Survival of the ‘Sluggish’: Slow Metabolism Linked to Lower Risk of Extinction

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If you’re among those that are not pulling their weight, it’s time to rejoice. Well, it has nothing to do with humanity, but somehow other species pulled it through and postponed their extinction by just being slower!

After studying about 300 forms of mollusk which lived and died in the Atlantic 5 million years ago, researchers discovered that high metabolism caused some species to go extinct.

The sea creatures – snails, slugs, mussels and scallops use a lot of energy every day, causing them to die out. Meanwhile, the lazy cousins survived harsh conditions.

The authors of the study, which was published in Proceedings of the Royal Society B, found that there is a connection between the animals’ metabolism and how much time their species lived on Earth.

‘Survival of the Sluggish’

The team’s leader and professor of ecology and evolutionary biology at Kansas University, Bruce Lieberman, says that:

“The lower the metabolic rate, the more likely the species you belong to will survive. Instead of ‘survival of the fittest,’ maybe a better metaphor for the history of life is ‘survival of the laziest,’ or at least ‘survival of the sluggish.’”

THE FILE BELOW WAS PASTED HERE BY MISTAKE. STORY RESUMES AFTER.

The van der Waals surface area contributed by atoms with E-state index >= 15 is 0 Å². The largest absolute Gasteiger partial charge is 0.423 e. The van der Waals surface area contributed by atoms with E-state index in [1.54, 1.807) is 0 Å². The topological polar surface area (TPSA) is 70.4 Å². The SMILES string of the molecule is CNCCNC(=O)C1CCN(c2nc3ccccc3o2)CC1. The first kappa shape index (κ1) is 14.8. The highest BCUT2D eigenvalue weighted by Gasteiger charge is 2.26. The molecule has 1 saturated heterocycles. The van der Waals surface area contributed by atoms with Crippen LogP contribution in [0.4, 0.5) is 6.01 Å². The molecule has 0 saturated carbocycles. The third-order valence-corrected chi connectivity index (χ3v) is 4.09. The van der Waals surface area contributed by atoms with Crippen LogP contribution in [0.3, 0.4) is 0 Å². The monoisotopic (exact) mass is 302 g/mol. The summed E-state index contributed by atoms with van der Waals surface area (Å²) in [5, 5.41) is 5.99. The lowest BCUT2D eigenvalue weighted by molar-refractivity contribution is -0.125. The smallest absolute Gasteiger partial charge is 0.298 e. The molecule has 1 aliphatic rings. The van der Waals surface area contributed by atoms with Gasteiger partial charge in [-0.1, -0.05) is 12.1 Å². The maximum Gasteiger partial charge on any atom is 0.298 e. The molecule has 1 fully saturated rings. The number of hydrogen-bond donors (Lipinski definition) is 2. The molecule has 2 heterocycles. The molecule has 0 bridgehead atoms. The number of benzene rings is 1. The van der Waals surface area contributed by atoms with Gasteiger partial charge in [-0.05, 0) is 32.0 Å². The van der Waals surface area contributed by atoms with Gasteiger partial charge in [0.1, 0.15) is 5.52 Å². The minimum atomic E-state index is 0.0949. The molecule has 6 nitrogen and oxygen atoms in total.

The research team analyzed 299 species of gastropods from the Pliocene epoch and calculated each species’ resting metabolic rates. Compared to the species we find today, 178 species (from the ones studied) went extinct. Lieberman says “the probable explanation is that things that were more sluggish or lazy had lower energy or food requirements and thus could make do with little when times were bad.”

The study is significant because it could help conservationists predict which species are more likely to go extinct as climate change affects food production. Lieberman adds that they will continue their study and find out if there is a connection between the extinction rate and metabolism in other animals.

As for humans, Lieberman concludes that laziness doesn’t help us survive:

“This result doesn’t necessarily mean that lazy people are the fittest, because alas sometimes those lazy people are the ones that consume the most resources. But in a nutshell our work indicates that being sluggish can make you more likely to survive. So, here’s to a nap, after we solve our planet’s environmental crisis.”

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Andre Blair s is the lead editor for Advocator.ca. He holds a B.A. in Psychology from the University of Toronto, and a Master of Science in Public Health (M.S.P.H.) from the School of Public Health, Department of Health Administration, at the University of North Carolina at Chapel Hill. Andre specializes in environmental health, but writes on a variety of issues.


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